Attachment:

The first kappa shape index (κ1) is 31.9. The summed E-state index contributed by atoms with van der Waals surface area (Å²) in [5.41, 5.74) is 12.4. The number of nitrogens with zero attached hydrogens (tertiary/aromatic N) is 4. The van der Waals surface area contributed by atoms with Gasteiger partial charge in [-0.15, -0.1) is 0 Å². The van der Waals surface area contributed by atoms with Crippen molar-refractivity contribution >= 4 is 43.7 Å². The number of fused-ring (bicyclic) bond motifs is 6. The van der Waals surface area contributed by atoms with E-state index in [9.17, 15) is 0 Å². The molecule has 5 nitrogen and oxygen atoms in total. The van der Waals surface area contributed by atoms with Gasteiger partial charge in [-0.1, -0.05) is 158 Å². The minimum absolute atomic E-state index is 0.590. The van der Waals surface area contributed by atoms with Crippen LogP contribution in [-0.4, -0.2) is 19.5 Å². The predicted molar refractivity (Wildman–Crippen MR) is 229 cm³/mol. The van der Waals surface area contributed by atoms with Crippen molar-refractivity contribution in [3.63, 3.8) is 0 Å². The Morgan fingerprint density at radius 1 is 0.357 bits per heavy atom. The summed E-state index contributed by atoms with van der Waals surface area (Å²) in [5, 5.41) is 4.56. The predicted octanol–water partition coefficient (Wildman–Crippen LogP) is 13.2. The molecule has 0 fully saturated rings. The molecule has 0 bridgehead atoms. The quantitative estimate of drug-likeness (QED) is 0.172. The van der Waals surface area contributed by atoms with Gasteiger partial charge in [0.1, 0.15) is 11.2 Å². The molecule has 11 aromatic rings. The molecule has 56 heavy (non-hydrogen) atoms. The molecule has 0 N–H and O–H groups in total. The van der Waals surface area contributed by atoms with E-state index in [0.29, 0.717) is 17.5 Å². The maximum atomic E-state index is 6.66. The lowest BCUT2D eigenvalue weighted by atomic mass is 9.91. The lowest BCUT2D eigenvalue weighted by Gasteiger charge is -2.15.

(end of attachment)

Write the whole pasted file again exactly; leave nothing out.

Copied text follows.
The first kappa shape index (κ1) is 31.9. The summed E-state index contributed by atoms with van der Waals surface area (Å²) in [5.41, 5.74) is 12.4. The number of nitrogens with zero attached hydrogens (tertiary/aromatic N) is 4. The van der Waals surface area contributed by atoms with Gasteiger partial charge in [-0.15, -0.1) is 0 Å². The van der Waals surface area contributed by atoms with Crippen molar-refractivity contribution >= 4 is 43.7 Å². The number of fused-ring (bicyclic) bond motifs is 6. The van der Waals surface area contributed by atoms with E-state index in [9.17, 15) is 0 Å². The molecule has 5 nitrogen and oxygen atoms in total. The van der Waals surface area contributed by atoms with Gasteiger partial charge in [-0.1, -0.05) is 158 Å². The minimum absolute atomic E-state index is 0.590. The van der Waals surface area contributed by atoms with Crippen LogP contribution in [-0.4, -0.2) is 19.5 Å². The predicted molar refractivity (Wildman–Crippen MR) is 229 cm³/mol. The van der Waals surface area contributed by atoms with Crippen molar-refractivity contribution in [3.63, 3.8) is 0 Å². The Morgan fingerprint density at radius 1 is 0.357 bits per heavy atom. The summed E-state index contributed by atoms with van der Waals surface area (Å²) in [5, 5.41) is 4.56. The predicted octanol–water partition coefficient (Wildman–Crippen LogP) is 13.2. The molecule has 0 fully saturated rings. The molecule has 0 bridgehead atoms. The quantitative estimate of drug-likeness (QED) is 0.172. The van der Waals surface area contributed by atoms with Gasteiger partial charge in [0.1, 0.15) is 11.2 Å². The molecule has 11 aromatic rings. The molecule has 56 heavy (non-hydrogen) atoms. The molecule has 0 N–H and O–H groups in total. The van der Waals surface area contributed by atoms with E-state index in [0.29, 0.717) is 17.5 Å². The maximum atomic E-state index is 6.66. The lowest BCUT2D eigenvalue weighted by atomic mass is 9.91. The lowest BCUT2D eigenvalue weighted by Gasteiger charge is -2.15.